From the very beginning of this nation's history, wilderness has been a fundamental ingredient. The first European settlers found and battled against it upon their arrival. The western explorers and wagon trains sought to wrestle farmland from the wilderness's grip to build cities, farms and homes. It was not until the reality of its finite availability, that it was viewed as anything other than an opponent and menace. These changing attitudes began a new battle for preservation and protection of the wilderness that remained. The nation's attitude transformation was testimony to a new focus and value for wilderness. This new disposition declared that the preservation and maintenance of wilderness is instrumental to our own emotional, spiritual and biological survival.
The first European settlers began an extensive nation wide war on wilderness upon their arrival on the eastern shore. The war continued for many years and set the tone for America's relationship with its wilderness lands. Many of the nation's first European arrivals brought with them very Puritanical views regarding the appropriateness of order and disorder as well as fundamental Christian views (Kropf, 1997). In their minds, the unsettled and unestablished lands of the New World symbolized lack of order and therefore the absence of God. Along with disorderly lands there existed native inhabitants who, because they had not subdued the land-putting it to strict agricultural use-were innately inferior. All these attributes assigned to the Indians and the wilderness led the early settlers to firmly believe that the wilderness was the dwelling place of Satan. As God fearing Christians, their greatest calling was the elim...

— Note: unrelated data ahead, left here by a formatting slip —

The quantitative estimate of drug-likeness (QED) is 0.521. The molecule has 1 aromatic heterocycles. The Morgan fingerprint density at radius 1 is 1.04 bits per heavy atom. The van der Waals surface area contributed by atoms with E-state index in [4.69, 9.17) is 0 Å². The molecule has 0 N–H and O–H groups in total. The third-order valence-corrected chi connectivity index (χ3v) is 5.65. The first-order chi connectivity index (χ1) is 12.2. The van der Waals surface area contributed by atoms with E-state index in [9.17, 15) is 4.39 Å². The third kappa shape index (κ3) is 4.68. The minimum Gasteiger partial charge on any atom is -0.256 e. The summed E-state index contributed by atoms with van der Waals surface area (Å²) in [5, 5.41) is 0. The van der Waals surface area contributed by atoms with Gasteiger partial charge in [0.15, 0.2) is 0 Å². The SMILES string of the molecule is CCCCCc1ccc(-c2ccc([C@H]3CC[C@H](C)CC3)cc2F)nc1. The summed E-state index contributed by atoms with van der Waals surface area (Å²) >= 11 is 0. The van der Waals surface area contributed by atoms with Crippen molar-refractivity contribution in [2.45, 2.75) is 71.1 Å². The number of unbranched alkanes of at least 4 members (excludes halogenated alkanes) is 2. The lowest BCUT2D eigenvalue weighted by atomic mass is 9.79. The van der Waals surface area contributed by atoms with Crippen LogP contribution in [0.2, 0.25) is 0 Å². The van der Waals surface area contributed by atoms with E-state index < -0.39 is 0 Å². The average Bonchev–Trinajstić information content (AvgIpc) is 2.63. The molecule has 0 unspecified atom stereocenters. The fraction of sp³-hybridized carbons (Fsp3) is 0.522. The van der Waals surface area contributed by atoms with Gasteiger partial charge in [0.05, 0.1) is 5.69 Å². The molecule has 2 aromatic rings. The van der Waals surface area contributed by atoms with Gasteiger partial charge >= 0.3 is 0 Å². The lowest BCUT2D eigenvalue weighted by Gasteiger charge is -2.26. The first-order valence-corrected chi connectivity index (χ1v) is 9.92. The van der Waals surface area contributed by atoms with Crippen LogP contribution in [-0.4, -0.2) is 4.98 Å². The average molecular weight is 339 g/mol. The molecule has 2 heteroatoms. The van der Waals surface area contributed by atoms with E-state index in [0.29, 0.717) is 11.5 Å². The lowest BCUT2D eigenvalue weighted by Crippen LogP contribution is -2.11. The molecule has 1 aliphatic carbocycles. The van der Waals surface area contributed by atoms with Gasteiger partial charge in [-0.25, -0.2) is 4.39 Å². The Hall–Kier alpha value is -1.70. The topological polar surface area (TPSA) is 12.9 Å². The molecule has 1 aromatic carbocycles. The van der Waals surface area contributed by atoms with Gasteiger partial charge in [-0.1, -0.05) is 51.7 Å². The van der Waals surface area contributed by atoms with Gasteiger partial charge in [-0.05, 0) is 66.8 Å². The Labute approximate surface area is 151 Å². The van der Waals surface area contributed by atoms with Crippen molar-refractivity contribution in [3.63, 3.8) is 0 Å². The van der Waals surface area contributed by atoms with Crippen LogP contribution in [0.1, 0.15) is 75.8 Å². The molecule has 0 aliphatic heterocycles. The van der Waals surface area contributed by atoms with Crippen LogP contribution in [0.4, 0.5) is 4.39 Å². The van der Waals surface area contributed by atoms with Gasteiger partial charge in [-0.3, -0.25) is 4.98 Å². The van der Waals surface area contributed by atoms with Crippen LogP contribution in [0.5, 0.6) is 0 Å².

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...nd humanity will suffer. Furthermore, the contents of this continent which have shaped and influenced this nation will be forever lost.
Brower, David. (1996). Let the Mountains Talk, Let the Rivers Run. San Fransisco:
Harper Collins Publishers.
Drabelle, Dennis. (1984, Summer). Feral Explorations. Wilderness, pp.24-26.
Hendee, John C., Stankey, George H., & Lucas, Robert C. (1990). Wilderness
Management. Golden: North American Press.
Kropf, Jesse A., "Images of the Overland Trail and Manifest Destiny: A Distortion of
Reality". History 369: Dan Flores, University of Montana. Spring 1997.
Nash, Roderick. (1967). Wilderness and the American Mind. New Haven: Yale UP.
Nash, Roderick. (1984, Summer). Path to Preservation. Wilderness, 5-11.
Oelschlager, Max. (1991). The Idea of Wilderness. New Haven: Yale University Press.
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